Good rice yields and quality plus higher rice prices to offset spiraling input costs have combined to produce an average year for many California rice growers.
“The rice harvest is going pretty well,” said Bill Baggett, a rice grower and owner of William A. Baggett Farming, Marysville, Calif. “Rice quality is good and my yield is averaging more than usual; about 85 sacks (dry weight) per acre compared to 80 sacks.” A sack is a 100-pound equivalent, bringing Baggett’s yields to about 8,500 pounds per acre.
“It’s been a beautiful year,” said Randy Meeker, president of the 400-member Butte County Rice Growers, Richvale, Calif.
“There were no extended high heat periods during the summer,” Meeker said. “Rice quality is good and the yields are really good. The fall weather has been dry without much north wind. Growers are having a relatively good harvest.” Meeker was aware of some early yields in the 94 (dry) sack range.
Rice prices escalated all year for the sales of last year’s crop; selling up to about $17 above loan, Meeker says. “Rice has never achieved that price level before. Some growers who sold earlier in the year received $11 to $14 per sack. Those who waited received about $17 above loan.”
Rice sold for about $7.50 per sack in 2004. Most California-grown rice is sold under contract while the rest is sold for cash.
California is the nation’s second-largest rice producer behind Arkansas. The vast majority of California’s 533,000 rice acreage is located within 100 miles of the Sacramento Valley. Rice is generally planted from late April to early June and harvested from early September through early November.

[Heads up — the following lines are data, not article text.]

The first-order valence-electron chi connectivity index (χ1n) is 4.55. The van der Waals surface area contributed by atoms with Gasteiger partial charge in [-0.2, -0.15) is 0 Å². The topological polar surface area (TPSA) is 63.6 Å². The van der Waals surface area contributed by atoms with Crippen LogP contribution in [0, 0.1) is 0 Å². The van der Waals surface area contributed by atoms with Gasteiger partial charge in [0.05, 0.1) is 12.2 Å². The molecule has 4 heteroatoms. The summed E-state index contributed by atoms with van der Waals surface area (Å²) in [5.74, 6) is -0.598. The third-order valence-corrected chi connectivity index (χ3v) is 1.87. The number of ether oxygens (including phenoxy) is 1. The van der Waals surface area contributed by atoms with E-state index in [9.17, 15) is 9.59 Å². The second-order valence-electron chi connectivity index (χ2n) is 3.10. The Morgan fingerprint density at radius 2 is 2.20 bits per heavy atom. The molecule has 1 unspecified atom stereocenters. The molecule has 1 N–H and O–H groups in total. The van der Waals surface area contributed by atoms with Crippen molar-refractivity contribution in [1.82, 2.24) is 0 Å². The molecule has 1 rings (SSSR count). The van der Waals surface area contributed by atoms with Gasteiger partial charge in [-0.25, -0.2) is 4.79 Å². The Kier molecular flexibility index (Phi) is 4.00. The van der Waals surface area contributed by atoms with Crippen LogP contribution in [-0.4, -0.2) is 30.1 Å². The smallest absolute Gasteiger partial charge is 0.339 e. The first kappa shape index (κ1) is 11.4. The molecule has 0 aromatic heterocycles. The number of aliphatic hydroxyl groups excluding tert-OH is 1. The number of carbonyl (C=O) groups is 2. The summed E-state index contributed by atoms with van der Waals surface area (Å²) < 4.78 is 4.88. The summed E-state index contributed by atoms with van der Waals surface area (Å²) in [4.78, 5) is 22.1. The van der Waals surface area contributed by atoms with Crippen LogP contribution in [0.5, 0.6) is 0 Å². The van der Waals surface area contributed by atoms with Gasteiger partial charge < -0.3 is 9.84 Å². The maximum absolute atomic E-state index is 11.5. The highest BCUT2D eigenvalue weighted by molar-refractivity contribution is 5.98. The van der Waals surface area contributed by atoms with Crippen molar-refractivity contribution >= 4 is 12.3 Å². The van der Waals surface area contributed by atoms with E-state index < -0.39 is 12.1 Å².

While Baggett is grateful for higher rice prices this year, the end result hasn’t necessarily generated profit.
“The price is up, but the expenses are too,” Baggett said. “Expenses including fuel and fertilizer are big concerns of mine. I think the rice price is high enough to cover input expenses this year. I hope prices will stay up there.”
Jim Morris, spokesman for the California Rice Commission, says early season yields were average with good quality reported.
Cass Mutters, rice, winter cereal, and turf farm advisor, University of California (UC) Cooperative Extension, Butte County, says some tests of early-harvested rice showed some reduced head rice yields.
“One possible reason could be the result of high winds with gust near 40 miles per hour during late August,” Mutters said. “I suspect some early maturing plants were affected by the wind during a critical stage of the grain fill making them more susceptible to cracking during the milling process.”
Another concerning issue to the industry is the potential impact of reduced light available to rice plants. A thick layer of smoke over a three-week period from wildfires in the Sacramento Valley shielded some light from rice plants. Mutters says yields really weren’t impacted by light reduction.
Since the high wind and wildfires, Mutters says good weather has prevailed across the Sacramento Valley creating good grain maturation and ripening. “The nights are cool and the days are warm; a good combination for head rice.” Mutters has heard reports of rice yields above 90 sacks per acre.
On water, Mutters says most growers acquired sufficient water to grow this year’s crop despite the state’s drought. Many water districts in rice-growing areas have historic water rights which provide rice farmers with early dibs on water supplies. About 6 to 7 acre feet of water are required to grow rice including evapotranspiration, percolation, and runoff, Mutters says.